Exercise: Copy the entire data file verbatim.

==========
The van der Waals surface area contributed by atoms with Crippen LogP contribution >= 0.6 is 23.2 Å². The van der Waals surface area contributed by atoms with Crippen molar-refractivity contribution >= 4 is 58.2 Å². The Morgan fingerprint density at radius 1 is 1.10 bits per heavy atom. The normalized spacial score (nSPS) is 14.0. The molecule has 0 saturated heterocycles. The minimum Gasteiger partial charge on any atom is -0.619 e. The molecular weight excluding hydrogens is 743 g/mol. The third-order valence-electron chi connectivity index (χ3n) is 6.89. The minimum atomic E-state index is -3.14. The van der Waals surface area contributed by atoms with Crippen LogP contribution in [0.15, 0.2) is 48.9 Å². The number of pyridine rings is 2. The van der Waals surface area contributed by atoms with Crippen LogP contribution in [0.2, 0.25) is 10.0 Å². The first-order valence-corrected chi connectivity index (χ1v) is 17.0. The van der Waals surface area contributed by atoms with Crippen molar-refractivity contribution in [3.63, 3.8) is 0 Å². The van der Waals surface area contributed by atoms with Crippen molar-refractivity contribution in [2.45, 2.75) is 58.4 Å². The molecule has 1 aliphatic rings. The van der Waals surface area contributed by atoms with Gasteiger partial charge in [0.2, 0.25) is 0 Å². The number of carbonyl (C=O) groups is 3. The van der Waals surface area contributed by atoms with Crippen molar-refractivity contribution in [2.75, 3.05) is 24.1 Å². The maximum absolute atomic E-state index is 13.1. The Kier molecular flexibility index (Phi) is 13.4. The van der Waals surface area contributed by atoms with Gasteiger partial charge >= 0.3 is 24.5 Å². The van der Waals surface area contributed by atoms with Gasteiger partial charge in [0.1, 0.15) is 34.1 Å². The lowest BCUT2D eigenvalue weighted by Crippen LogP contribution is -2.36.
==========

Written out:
The van der Waals surface area contributed by atoms with Crippen LogP contribution >= 0.6 is 23.2 Å². The van der Waals surface area contributed by atoms with Crippen molar-refractivity contribution >= 4 is 58.2 Å². The Morgan fingerprint density at radius 1 is 1.10 bits per heavy atom. The normalized spacial score (nSPS) is 14.0. The molecule has 0 saturated heterocycles. The minimum Gasteiger partial charge on any atom is -0.619 e. The molecular weight excluding hydrogens is 743 g/mol. The third-order valence-electron chi connectivity index (χ3n) is 6.89. The minimum atomic E-state index is -3.14. The van der Waals surface area contributed by atoms with Crippen LogP contribution in [0.15, 0.2) is 48.9 Å². The number of pyridine rings is 2. The van der Waals surface area contributed by atoms with Crippen LogP contribution in [0.2, 0.25) is 10.0 Å². The first-order valence-corrected chi connectivity index (χ1v) is 17.0. The van der Waals surface area contributed by atoms with Crippen molar-refractivity contribution in [3.63, 3.8) is 0 Å². The van der Waals surface area contributed by atoms with Crippen molar-refractivity contribution in [2.45, 2.75) is 58.4 Å². The molecule has 1 aliphatic rings. The van der Waals surface area contributed by atoms with Gasteiger partial charge in [0.2, 0.25) is 0 Å². The number of carbonyl (C=O) groups is 3. The van der Waals surface area contributed by atoms with Crippen molar-refractivity contribution in [2.75, 3.05) is 24.1 Å². The maximum absolute atomic E-state index is 13.1. The Kier molecular flexibility index (Phi) is 13.4. The van der Waals surface area contributed by atoms with Gasteiger partial charge >= 0.3 is 24.5 Å². The van der Waals surface area contributed by atoms with Gasteiger partial charge in [0.1, 0.15) is 34.1 Å². The lowest BCUT2D eigenvalue weighted by Crippen LogP contribution is -2.36.